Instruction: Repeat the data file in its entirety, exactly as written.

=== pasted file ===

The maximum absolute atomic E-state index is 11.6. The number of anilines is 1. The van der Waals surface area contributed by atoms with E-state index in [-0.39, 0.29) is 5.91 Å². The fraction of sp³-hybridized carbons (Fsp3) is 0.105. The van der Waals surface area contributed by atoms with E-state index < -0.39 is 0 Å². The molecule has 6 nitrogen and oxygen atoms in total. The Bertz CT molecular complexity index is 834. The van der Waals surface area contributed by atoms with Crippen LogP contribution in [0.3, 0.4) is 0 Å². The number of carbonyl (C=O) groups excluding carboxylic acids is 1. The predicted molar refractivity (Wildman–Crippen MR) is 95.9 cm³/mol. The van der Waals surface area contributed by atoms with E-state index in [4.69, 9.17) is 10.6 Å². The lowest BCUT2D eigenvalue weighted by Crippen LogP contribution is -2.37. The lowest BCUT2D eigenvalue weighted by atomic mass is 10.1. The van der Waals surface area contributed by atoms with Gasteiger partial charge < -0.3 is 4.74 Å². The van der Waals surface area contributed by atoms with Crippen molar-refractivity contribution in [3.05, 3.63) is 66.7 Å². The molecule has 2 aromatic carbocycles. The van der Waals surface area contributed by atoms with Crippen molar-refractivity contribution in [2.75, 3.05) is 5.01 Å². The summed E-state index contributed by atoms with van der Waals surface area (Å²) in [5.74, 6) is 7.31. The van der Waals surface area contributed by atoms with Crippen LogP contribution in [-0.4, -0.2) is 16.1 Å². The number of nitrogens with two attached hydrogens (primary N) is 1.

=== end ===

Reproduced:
The maximum absolute atomic E-state index is 11.6. The number of anilines is 1. The van der Waals surface area contributed by atoms with E-state index in [-0.39, 0.29) is 5.91 Å². The fraction of sp³-hybridized carbons (Fsp3) is 0.105. The van der Waals surface area contributed by atoms with E-state index < -0.39 is 0 Å². The molecule has 6 nitrogen and oxygen atoms in total. The Bertz CT molecular complexity index is 834. The van der Waals surface area contributed by atoms with Crippen LogP contribution in [0.3, 0.4) is 0 Å². The number of carbonyl (C=O) groups excluding carboxylic acids is 1. The predicted molar refractivity (Wildman–Crippen MR) is 95.9 cm³/mol. The van der Waals surface area contributed by atoms with E-state index in [4.69, 9.17) is 10.6 Å². The lowest BCUT2D eigenvalue weighted by Crippen LogP contribution is -2.37. The lowest BCUT2D eigenvalue weighted by atomic mass is 10.1. The van der Waals surface area contributed by atoms with Gasteiger partial charge < -0.3 is 4.74 Å². The van der Waals surface area contributed by atoms with Crippen molar-refractivity contribution in [3.05, 3.63) is 66.7 Å². The molecule has 2 aromatic carbocycles. The van der Waals surface area contributed by atoms with Crippen molar-refractivity contribution in [2.75, 3.05) is 5.01 Å². The summed E-state index contributed by atoms with van der Waals surface area (Å²) in [5.74, 6) is 7.31. The van der Waals surface area contributed by atoms with Crippen LogP contribution in [-0.4, -0.2) is 16.1 Å². The number of nitrogens with two attached hydrogens (primary N) is 1.